What to Look for in a Good Company – Here are some important factors to consider when selecting a home business opportunity: *Training and support. Does the company provide training? If yes, for how long and what type? Is it adequate for a novice or must you have some prior background or training? *Market demand potential. Has the company conducted test marketing of its products or services in your targeted area? If so, do the results show there are enough potential customers for you to make a profit? Is there a business and marketing plan you can review? Will the company provide marketing support and what will be your role in ongoing marketing activities? Will you pay any advertising fees? *Competitors. Were any recent competitor market studies conducted in the area where you will be operating? If so how does the company’s products and/or services compare with, or standout from the competitors’? Will your territory be exclusive within this company? *Time to profitability. How long does the company estimate that it will take for your particular opportunity to make a profit? How much money does their average opportunity make? Does the company have written substantiation to support its earning claims? (The Federal Trade Commission requires written proof if you request it.) *Startup costs. What do the opportunity’s total startup costs include? Initial purchase fee? Rental or building costs? Inventory? Equipment? Are there additional costs like ongoing royalty or licensing fees or insurances? How much working capital do you need for your first year in business? *Equipment required. What equipment is provided and what must you purchase? What happens to that equipment should you retire or your contract not be renewed? * Legal aspects. By law, all franchise programs must provide you with a Uniform Franchise Offering Circular (UFOC). It is a document disclosing items about the franchisor(s), such as their prior franchise managing experience; litigation or bankruptcy involvement; their contractual responsibilities; and much more. *Structuring an agreement. Is the seller willing to negotiate contract terms with you? If so, use the guidance of your lawyer and accountant in arranging a favorable price and terms that are beneficial to you. *Restrictions. What are the company’s management policies? Are you limited in what supplies you must use? The goods and services you offer? What standard operating procedures must you follow? Ask yourself if you will be satisfied having limited control of the business and can you conform to the company’s practices? Straying too far from the company’s set guidelines may jeopardize your contract. *Due diligence. This is the time it takes to complete, a thorough background check and investigation to ensure you have all the information you need to proceed and purchase your chosen business opportunity. Before signing anything or making a down payment, make sure that all your questions have been answered.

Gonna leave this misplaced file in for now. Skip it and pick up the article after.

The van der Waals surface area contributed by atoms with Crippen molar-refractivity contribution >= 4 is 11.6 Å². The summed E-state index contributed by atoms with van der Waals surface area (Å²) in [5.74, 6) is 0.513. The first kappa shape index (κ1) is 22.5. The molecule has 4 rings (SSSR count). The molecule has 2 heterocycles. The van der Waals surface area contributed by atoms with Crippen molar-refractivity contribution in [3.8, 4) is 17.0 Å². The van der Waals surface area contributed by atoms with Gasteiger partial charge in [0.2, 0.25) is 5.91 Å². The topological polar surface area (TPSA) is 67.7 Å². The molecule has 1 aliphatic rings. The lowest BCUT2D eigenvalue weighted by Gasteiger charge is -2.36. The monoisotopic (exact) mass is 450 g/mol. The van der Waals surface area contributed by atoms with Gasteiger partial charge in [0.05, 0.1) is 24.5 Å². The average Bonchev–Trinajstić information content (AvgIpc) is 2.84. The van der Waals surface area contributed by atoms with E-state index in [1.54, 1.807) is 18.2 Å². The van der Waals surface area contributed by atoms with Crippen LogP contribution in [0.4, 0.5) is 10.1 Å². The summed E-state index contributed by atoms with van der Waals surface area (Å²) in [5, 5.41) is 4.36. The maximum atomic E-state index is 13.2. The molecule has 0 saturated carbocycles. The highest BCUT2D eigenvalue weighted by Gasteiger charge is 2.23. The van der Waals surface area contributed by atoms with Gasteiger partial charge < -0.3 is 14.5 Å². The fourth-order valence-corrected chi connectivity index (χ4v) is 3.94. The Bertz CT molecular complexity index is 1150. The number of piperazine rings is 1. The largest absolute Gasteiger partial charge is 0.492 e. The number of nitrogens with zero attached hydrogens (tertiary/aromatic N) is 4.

Researching Before Buying – Legitimate business opportunities and franchises welcome questions and will provide company information at no cost. Federal and state laws exist governing the operations of both opportunities and franchises so perform the necessary research. Check the legitimacy of any venture before buying and always seek legal counsel before signing any purchasing contracts or agreements. My friend the plumber researched this franchise drain cleaning service for 8 months before his took the leap. It costs a lot of money to get involved with franchises. Do your due diligence my friends.
Starting up the Business – Signing a contract is just the first step in launching the business. Here are additional tips. *Work with the parent company. Involve yourself in every aspect of the company so you can understand its complete operations, policies, ethics, procedures, and what it expects of you. In turn tell the company what your expectations are of it. *Deal with problems and issues. Encourage good communication between to prevent misunderstanding.
Once you are off and running with the right opportunity, you’ll be on your way to a happier and a more successful life that you deserve!
The author of this article is Larry Costello, President of All-American Print & Mail, 2200 Wilson Blvd #102-57, Arlington, VA 22201.